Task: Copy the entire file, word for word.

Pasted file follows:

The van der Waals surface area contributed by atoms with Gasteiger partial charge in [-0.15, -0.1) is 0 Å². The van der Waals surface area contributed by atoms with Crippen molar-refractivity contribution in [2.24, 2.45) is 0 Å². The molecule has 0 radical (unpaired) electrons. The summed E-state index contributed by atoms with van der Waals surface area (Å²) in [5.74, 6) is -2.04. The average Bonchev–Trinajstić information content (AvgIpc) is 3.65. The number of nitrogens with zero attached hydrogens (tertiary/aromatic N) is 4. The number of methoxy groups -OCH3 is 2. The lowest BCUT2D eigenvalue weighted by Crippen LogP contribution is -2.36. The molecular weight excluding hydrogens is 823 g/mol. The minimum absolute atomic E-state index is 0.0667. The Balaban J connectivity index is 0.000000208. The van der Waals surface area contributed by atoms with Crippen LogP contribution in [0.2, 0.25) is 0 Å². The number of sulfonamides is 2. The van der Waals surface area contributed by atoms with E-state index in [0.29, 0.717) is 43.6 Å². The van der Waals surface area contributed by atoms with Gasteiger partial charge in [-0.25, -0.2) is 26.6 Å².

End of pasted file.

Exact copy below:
The van der Waals surface area contributed by atoms with Gasteiger partial charge in [-0.15, -0.1) is 0 Å². The van der Waals surface area contributed by atoms with Crippen molar-refractivity contribution in [2.24, 2.45) is 0 Å². The molecule has 0 radical (unpaired) electrons. The summed E-state index contributed by atoms with van der Waals surface area (Å²) in [5.74, 6) is -2.04. The average Bonchev–Trinajstić information content (AvgIpc) is 3.65. The number of nitrogens with zero attached hydrogens (tertiary/aromatic N) is 4. The number of methoxy groups -OCH3 is 2. The lowest BCUT2D eigenvalue weighted by Crippen LogP contribution is -2.36. The molecular weight excluding hydrogens is 823 g/mol. The minimum absolute atomic E-state index is 0.0667. The Balaban J connectivity index is 0.000000208. The van der Waals surface area contributed by atoms with Crippen LogP contribution in [0.2, 0.25) is 0 Å². The number of sulfonamides is 2. The van der Waals surface area contributed by atoms with E-state index in [0.29, 0.717) is 43.6 Å². The van der Waals surface area contributed by atoms with Gasteiger partial charge in [-0.25, -0.2) is 26.6 Å².